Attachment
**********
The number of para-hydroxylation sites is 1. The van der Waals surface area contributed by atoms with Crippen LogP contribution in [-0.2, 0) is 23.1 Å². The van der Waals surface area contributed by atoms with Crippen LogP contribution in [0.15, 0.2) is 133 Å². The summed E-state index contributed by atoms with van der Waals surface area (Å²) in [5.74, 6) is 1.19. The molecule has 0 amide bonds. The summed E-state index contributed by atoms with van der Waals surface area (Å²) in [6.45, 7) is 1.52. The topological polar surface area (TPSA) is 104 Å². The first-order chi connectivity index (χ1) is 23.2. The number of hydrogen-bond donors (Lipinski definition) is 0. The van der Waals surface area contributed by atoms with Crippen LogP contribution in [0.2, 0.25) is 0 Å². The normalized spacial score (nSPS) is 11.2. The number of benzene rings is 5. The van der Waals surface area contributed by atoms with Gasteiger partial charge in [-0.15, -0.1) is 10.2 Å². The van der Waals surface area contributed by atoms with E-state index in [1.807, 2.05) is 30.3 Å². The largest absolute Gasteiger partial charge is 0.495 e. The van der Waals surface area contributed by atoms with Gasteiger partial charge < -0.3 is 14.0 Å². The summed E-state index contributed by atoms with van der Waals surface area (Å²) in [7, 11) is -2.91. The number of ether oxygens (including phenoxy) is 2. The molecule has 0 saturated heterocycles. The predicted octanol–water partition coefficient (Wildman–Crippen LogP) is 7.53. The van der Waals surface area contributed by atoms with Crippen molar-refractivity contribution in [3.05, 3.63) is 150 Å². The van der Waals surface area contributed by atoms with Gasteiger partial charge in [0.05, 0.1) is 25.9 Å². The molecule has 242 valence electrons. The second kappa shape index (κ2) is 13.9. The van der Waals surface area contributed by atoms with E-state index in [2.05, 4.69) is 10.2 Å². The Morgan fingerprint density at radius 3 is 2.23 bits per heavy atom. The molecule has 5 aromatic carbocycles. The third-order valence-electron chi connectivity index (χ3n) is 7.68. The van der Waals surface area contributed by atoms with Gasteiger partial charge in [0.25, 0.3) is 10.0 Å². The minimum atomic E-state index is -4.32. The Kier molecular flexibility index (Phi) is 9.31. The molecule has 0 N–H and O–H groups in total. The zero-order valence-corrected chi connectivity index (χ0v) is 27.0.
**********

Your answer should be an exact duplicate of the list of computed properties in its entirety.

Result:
The number of para-hydroxylation sites is 1. The van der Waals surface area contributed by atoms with Crippen LogP contribution in [-0.2, 0) is 23.1 Å². The van der Waals surface area contributed by atoms with Crippen LogP contribution in [0.15, 0.2) is 133 Å². The summed E-state index contributed by atoms with van der Waals surface area (Å²) in [5.74, 6) is 1.19. The molecule has 0 amide bonds. The summed E-state index contributed by atoms with van der Waals surface area (Å²) in [6.45, 7) is 1.52. The topological polar surface area (TPSA) is 104 Å². The first-order chi connectivity index (χ1) is 23.2. The number of hydrogen-bond donors (Lipinski definition) is 0. The van der Waals surface area contributed by atoms with Crippen LogP contribution in [0.2, 0.25) is 0 Å². The normalized spacial score (nSPS) is 11.2. The number of benzene rings is 5. The van der Waals surface area contributed by atoms with Gasteiger partial charge in [-0.15, -0.1) is 10.2 Å². The van der Waals surface area contributed by atoms with E-state index in [1.807, 2.05) is 30.3 Å². The largest absolute Gasteiger partial charge is 0.495 e. The van der Waals surface area contributed by atoms with Gasteiger partial charge < -0.3 is 14.0 Å². The summed E-state index contributed by atoms with van der Waals surface area (Å²) in [7, 11) is -2.91. The number of ether oxygens (including phenoxy) is 2. The molecule has 0 saturated heterocycles. The predicted octanol–water partition coefficient (Wildman–Crippen LogP) is 7.53. The van der Waals surface area contributed by atoms with Crippen molar-refractivity contribution in [3.05, 3.63) is 150 Å². The van der Waals surface area contributed by atoms with Gasteiger partial charge in [0.05, 0.1) is 25.9 Å². The molecule has 242 valence electrons. The second kappa shape index (κ2) is 13.9. The van der Waals surface area contributed by atoms with E-state index in [2.05, 4.69) is 10.2 Å². The Morgan fingerprint density at radius 3 is 2.23 bits per heavy atom. The molecule has 5 aromatic carbocycles. The third-order valence-electron chi connectivity index (χ3n) is 7.68. The van der Waals surface area contributed by atoms with Gasteiger partial charge in [0.25, 0.3) is 10.0 Å². The minimum atomic E-state index is -4.32. The Kier molecular flexibility index (Phi) is 9.31. The molecule has 0 N–H and O–H groups in total. The zero-order valence-corrected chi connectivity index (χ0v) is 27.0.